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Vikings Influence On American Culture

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Scotland is located in northern Europe, sharing its only land border with England. It comprises the northern third of Great Britain and the 790 islands surrounding it. Despite its high latitude, Scotland’s climate is actually quite temperate. Distinguished by the Highland Boundary Fault, the topography is split into two distinctive regions; the Highlands and the lowlands. The Highlands, located in the north and west of Scotland, are characterized by a more mountainous terrain that is difficult to cultivate. In contrast, the lowlands, located in the south and east, are flatter, more fertile, and are home to most of Scotland’s population. Out of the country’s 7.71 million hectares of land, 5.6 million are used for agriculture. Of that 5.6 million,…show more content…
Before the Vikings arrived in the 8th and 9th century, Scotland was inhabited by the Picts and Celts tribes. Such tribes were hunter and gatherers. Living close to valleys and seas, their diets consisted mostly of fish, vegetables, and the game around them. Eventually these tribes started raising sheep and cattle in the grasslands for wool and meat, a practice still seen today in modern Scotland. When the Vikings arrived, new breeds of sheep and cattle were introduced to the land. Aberdeen Angus, the most famous of all Scottish cattle, was thought to have descended from…show more content…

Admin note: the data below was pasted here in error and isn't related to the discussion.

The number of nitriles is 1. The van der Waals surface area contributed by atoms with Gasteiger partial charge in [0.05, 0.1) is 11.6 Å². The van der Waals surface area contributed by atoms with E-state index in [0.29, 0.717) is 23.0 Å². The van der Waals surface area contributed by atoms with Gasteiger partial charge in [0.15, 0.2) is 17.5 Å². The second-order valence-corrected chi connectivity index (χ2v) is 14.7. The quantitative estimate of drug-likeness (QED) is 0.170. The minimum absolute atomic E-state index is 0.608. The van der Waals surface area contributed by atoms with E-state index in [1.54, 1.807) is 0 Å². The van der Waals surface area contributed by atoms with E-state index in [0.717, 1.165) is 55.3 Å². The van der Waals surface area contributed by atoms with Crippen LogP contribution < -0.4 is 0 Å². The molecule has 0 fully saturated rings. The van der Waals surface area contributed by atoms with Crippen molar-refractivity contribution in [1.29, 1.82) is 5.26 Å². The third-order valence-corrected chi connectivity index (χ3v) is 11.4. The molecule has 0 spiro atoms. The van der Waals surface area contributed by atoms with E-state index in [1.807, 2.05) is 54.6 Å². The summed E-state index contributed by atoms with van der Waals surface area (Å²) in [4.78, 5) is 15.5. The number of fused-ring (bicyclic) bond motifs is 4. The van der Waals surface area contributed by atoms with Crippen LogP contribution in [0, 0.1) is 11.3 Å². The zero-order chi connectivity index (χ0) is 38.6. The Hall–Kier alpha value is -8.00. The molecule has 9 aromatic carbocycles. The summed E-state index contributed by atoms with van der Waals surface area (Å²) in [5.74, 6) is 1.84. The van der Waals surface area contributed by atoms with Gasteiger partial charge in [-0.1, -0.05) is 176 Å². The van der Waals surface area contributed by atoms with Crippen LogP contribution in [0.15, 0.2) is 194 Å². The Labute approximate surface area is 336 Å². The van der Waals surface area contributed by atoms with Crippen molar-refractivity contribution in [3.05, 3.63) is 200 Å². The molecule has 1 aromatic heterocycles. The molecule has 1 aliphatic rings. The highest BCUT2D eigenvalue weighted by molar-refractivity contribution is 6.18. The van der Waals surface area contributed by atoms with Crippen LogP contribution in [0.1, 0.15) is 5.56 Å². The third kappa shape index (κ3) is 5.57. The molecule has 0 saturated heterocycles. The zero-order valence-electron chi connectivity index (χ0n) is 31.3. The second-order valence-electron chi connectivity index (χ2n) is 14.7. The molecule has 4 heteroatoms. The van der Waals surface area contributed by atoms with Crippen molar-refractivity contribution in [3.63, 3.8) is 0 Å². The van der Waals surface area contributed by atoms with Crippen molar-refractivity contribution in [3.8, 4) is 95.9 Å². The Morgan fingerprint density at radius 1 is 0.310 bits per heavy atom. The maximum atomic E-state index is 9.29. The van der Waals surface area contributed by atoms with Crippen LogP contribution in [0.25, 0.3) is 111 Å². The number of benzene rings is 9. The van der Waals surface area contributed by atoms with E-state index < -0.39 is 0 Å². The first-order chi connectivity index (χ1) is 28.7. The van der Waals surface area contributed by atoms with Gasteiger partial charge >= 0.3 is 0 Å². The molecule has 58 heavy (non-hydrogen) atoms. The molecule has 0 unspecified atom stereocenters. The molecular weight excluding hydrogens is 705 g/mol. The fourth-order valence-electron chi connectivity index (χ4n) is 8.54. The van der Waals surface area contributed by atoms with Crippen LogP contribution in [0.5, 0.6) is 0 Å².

Traditional dishes such as haggis, mince and tatties, and arbroath smokies indicate this. Mutton, beef, and fish have been so popular in Scottish cuisine throughout time simply because they are the most readily available ingredients. Dairy products are also widely used. These are provided by the heavy grazing aspect of their agriculture industry, and their proximity to the ocean. Because of this, mutton, beef, and fish are the main sources of protein in Scotland. Also, lipids are most commonly received through the consumption of fish oil or dairy products such as milk. Products such as oats, barley, and root vegetables, mostly potatoes, are also extremely common in the Scottish diet, for the fertile lowlands and temperate climate provide perfect growing conditions for such foods. This means that carbohydrates are mostly provided by potatoes and oat and barley products such as cereal. However, in a health survey conducted in 2014, it was found that only one in five Scottish adults met the daily recommended amounts of fruits and vegetables. This suggests that while Scots are well provided with protein, lipids, and carbs, their diets may be seriously lacking in vital nutrients provided by fruits and vegetables, such as fiber, potassium, and vitamin
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